Left to right: The KLH Model Five, Model Three, and the new Model Seven, slated for release later this year.
15 Minutes with David P. Kelley, CEO of KLH Audio
The return of the KLH was big news at 2018 CES. Industry pundits and audio enthusiasts looked on with great interest and a little skepticism. Could the iconic brand cofounded by hi-fi pioneer Henry Kloss in 1957 be resurrected in a way that would pay homage to its founder? Or would it be just another example of an entity acquiring the rights to a once-famous brand with little or no interest in honoring the identity and values that made it famous in the first place? Ironically, Acoustic Research, the speaker brand Kloss helped launch in 1954 before moving on to co-found KLH, is a good example of a once-revered brand that still exists but bears no resemblance to the original AR with its modern-day focus on cheap speakers and earbuds. In the case of KLH, though, the answer to the first question is a resounding “yes.” Under the guiding hand of former Klipsch executive David P. Kelley, who acquired the brand in 2017, KLH has successfully reestablished itself as a quality speaker brand that not only honors but builds on the ideals of its founder. We recently caught up with Kelley to learn more about what the new KLH has accomplished in its four-plus years and to get a preview of what’s on the horizon. Indeed, the future is bright as he reveals plans for a new speaker built around the acoustic-suspension principles Henry Kloss made famous.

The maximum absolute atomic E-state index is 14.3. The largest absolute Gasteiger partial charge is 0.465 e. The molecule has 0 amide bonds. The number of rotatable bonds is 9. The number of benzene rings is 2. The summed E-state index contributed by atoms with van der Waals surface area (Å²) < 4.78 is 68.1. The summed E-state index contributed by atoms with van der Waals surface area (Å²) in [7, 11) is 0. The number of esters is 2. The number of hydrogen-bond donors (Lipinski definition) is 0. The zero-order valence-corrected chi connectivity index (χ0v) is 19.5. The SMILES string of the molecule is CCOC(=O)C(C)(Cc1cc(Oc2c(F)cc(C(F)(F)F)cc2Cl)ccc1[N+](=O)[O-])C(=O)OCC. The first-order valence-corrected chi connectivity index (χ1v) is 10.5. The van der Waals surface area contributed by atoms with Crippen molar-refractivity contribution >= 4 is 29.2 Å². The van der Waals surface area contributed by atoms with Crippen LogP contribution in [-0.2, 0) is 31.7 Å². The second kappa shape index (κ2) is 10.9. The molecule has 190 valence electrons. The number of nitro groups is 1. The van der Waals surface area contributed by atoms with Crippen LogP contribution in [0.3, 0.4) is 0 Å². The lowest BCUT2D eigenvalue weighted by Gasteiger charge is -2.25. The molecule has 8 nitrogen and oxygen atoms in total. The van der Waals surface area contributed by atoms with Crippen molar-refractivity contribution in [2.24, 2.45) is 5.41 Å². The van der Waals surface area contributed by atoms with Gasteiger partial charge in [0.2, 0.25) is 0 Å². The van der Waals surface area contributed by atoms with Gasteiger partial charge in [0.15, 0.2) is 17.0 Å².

S&V: Before you took on the task of reviving the legendary KLH brand in 2017, you were a top executive at Klipsch, another iconic speaker brand also based in your home state of Indiana. Tell us about your background and experience in home audio.
David P. Kelley: I began my career selling audio in 1984 for the Michigan-based Highland Superstores. I always had a passion for hi-fi and a healthy addiction to live music. As a teenager, I could often be found either rebuilding my father’s Fisher 500-C receiver and AR-3 speakers or installing new audio gear in my 1978 Ford LTD II Sport. Like so many people in our industry, my hobby of rebuilding vintage hi-fi and obsession with live music turned into a 40-year career.
I joined Klipsch in 1992 as a regional sales representative and held several leadership positions prior to becoming president of global sales. I also served on the board of directors for Jamo China Ltd., Klipsch Audio Trading Shanghai Co., Ltd., and Klipsch Group Europe BV. During my 23-year career at Klipsch, I grew to appreciate and understand the intrinsic value of the brand and its classic speakers. Many of the original Paul W. Klipsch designs are still in production today, clearly proving the business case for vintage speakers.